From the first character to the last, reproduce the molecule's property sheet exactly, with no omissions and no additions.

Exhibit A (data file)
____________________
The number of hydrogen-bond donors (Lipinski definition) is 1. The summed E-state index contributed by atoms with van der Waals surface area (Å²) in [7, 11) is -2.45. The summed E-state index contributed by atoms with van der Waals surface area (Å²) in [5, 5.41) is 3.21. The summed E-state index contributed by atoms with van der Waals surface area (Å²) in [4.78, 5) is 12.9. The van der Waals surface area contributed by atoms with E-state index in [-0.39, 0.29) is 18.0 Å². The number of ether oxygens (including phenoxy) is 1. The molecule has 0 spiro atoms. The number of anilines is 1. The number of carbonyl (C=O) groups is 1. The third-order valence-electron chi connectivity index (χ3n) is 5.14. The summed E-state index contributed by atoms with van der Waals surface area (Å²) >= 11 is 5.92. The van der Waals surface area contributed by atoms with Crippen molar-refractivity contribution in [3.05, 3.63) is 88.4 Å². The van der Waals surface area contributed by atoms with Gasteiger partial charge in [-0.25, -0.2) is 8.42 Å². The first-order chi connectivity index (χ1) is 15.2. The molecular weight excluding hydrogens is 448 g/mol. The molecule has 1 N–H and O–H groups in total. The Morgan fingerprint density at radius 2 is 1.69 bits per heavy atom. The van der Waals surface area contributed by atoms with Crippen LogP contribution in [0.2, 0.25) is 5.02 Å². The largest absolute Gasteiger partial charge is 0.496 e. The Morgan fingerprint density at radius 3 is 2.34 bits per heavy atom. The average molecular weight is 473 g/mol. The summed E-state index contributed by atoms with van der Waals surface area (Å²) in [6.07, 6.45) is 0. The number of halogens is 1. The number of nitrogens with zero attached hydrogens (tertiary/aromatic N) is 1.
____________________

The number of hydrogen-bond donors (Lipinski definition) is 1. The summed E-state index contributed by atoms with van der Waals surface area (Å²) in [7, 11) is -2.45. The summed E-state index contributed by atoms with van der Waals surface area (Å²) in [5, 5.41) is 3.21. The summed E-state index contributed by atoms with van der Waals surface area (Å²) in [4.78, 5) is 12.9. The van der Waals surface area contributed by atoms with E-state index in [-0.39, 0.29) is 18.0 Å². The number of ether oxygens (including phenoxy) is 1. The molecule has 0 spiro atoms. The number of anilines is 1. The number of carbonyl (C=O) groups is 1. The third-order valence-electron chi connectivity index (χ3n) is 5.14. The summed E-state index contributed by atoms with van der Waals surface area (Å²) >= 11 is 5.92. The van der Waals surface area contributed by atoms with Crippen molar-refractivity contribution in [3.05, 3.63) is 88.4 Å². The van der Waals surface area contributed by atoms with Gasteiger partial charge in [-0.25, -0.2) is 8.42 Å². The first-order chi connectivity index (χ1) is 15.2. The molecular weight excluding hydrogens is 448 g/mol. The molecule has 1 N–H and O–H groups in total. The Morgan fingerprint density at radius 2 is 1.69 bits per heavy atom. The van der Waals surface area contributed by atoms with Crippen LogP contribution in [0.2, 0.25) is 5.02 Å². The largest absolute Gasteiger partial charge is 0.496 e. The Morgan fingerprint density at radius 3 is 2.34 bits per heavy atom. The average molecular weight is 473 g/mol. The summed E-state index contributed by atoms with van der Waals surface area (Å²) in [6.07, 6.45) is 0. The number of halogens is 1. The number of nitrogens with zero attached hydrogens (tertiary/aromatic N) is 1.